Yali tribe trekking
Yalis were discovered no sooner than in 1976. They make their homes in the highlands; this is what inhabited areas of mountains are called in Papua. Inland, and especially areas near the mountains, are the least accessible territories which were thus discovered most recently
Papua – Yali tribe – story of cannibalism
Papuan Yali tribe belonged to the most dreaded cannibals of the western part of the New Guinea Island-Papua (formely Irian Jaya). They are ranked among the pygmy group of nations (dwarf nations), and more precisely among pygmy negrits. Despite the fact that mature men are scarcely taller than 150 cm, and that they have never been head-hunters, they are respected by their enemies. The fear reached such a degree that the Yalis couldn’t visit each other. As a result, in every valley the language developed in a different way. The difference was so striking that the Yali tribe members themselves claim that the valleys don’t understand each other. The reason why, the group of cannibals called Papuan Yalis were particularly dreaded, was because they totally destroyed their enemies. They did not only eat the body, but they allegedly grinded the bones to dust, which was then thrown into the valley. They did all this to prevent the victim from ever returning. People from the neighboring villages were not only killed for revenge, sometimes just for meat…Papuan mountain Yali tribe members dwell some 2500 – 2500 m above the sea level. There are two ways to reach them. First, there is a very difficult but also beautiful trek. This several day long trek starts at Wamena (1600 m).
The fantastic sceneries, which will be offered as a reward for this effort, will remain your lifelong memories.
The Papuan mountain Yali tribe members live in round huts build from cut planks and roofs made of pandan leaves. Women and men live separately. Women have their own houses, and men live in community houses (honai). Men wear traditional big “rattan” skirts and kotekas. The skirts are composed of large number of separate approximately 5 mm wide strips of rattan, which are coiled around the body like a tire. These “tires” are connected on several places. The result is a kind of skirt. This skirt covers the body of Yalis from breasts down to knees. The front of this skirt is supported by a koteka, a “penis tube” made of wooden fruit of a bottle plant.
Yali women wear traditional small and short skirts made of grass. Their breasts are left bare, similarly as in the rest of Papuan tribes. The skirts merely cover their genitals. They consist of two parts – the front one and the rear one. A small string encircles their waists, and the rear part of the skirt is usually worn beneath their butts. A part of their dress is also a bag woven from threads made of orchid fibers. The bag, full or empty, covers the women’s back and butt. Often it ends down at their knees. The skirt consists of four layers. The first layer is given to girls, when they reach approximately four years of age. One layer is added ever four years. As soon as the number of layers reaches four, it means that the girl is mature and she can marry.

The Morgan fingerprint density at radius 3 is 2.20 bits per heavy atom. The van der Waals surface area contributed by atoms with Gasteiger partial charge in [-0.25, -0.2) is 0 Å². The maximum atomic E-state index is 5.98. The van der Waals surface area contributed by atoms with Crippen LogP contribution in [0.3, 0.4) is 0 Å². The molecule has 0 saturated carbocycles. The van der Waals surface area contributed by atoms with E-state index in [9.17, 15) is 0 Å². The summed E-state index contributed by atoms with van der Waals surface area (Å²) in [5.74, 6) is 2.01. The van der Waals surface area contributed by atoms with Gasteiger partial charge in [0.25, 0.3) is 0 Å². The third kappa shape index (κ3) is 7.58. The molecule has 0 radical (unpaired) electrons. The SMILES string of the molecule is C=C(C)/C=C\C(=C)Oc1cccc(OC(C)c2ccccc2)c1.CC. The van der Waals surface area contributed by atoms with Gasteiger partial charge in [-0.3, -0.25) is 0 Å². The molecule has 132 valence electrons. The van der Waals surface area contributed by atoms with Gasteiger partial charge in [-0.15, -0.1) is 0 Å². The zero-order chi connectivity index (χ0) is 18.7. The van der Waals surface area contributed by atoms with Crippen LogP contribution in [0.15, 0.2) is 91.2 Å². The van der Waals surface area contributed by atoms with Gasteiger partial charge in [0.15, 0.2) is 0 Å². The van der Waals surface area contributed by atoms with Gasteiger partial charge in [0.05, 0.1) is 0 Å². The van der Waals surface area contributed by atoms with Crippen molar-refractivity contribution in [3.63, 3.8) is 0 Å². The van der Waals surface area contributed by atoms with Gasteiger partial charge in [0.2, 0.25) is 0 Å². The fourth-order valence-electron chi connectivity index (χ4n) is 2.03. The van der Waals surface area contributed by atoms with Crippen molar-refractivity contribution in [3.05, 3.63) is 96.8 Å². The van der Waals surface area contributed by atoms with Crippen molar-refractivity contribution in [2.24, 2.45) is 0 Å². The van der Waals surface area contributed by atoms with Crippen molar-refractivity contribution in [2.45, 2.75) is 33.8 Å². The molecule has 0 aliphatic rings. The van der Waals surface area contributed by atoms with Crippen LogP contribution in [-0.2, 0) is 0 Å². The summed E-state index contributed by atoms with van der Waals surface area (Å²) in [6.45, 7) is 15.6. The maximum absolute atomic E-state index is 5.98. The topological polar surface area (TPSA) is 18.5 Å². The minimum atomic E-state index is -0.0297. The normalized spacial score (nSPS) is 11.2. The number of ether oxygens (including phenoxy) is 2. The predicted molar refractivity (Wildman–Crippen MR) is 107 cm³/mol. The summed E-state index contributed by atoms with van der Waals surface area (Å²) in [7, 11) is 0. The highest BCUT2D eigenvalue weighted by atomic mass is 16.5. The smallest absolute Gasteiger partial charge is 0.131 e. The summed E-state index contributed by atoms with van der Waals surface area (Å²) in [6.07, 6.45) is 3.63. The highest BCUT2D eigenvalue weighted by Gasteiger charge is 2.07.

It traverses the Jayawijaya mountain range, and a mountain saddle situated at 4000 m above the sea level, not far from the summit of Mount Elit. The trek is so strenuous because the Papua mountains are very rugged and steep.
You won’t avoid trekking, even if you decide for the second alternative – a plane. To see the Yalis you flew in to see, you will have to follow them to their villages, which lie in the mountains. If you want to see also the lowland Yali tribe members, who live 1500 – 1000 m above the sea level, you’ll have to extend your trek by several days. You won’t regret though.
Papuan lowland Yali – culture
Papuan lowland Yali tribe members are significantly different from highland Yali. Men don’t wear rattan skirts, only kotekas. Women don’t wear small four-layer skirts, but long skirts made of grass. It could be hence said that they are not as interesting as the mountain Yali, but the opposite is true. Lowland Yali almost live in isolation and are thus affected by outside influence only to a very small degree. It is fantastic to visit both cultures during one trek. A descent from the mountains to the lowland can be a very pleasant experience, considering that our diet changes as well. The diet of sweet potatoes might change to buamerah (pandan fruit) or even sago.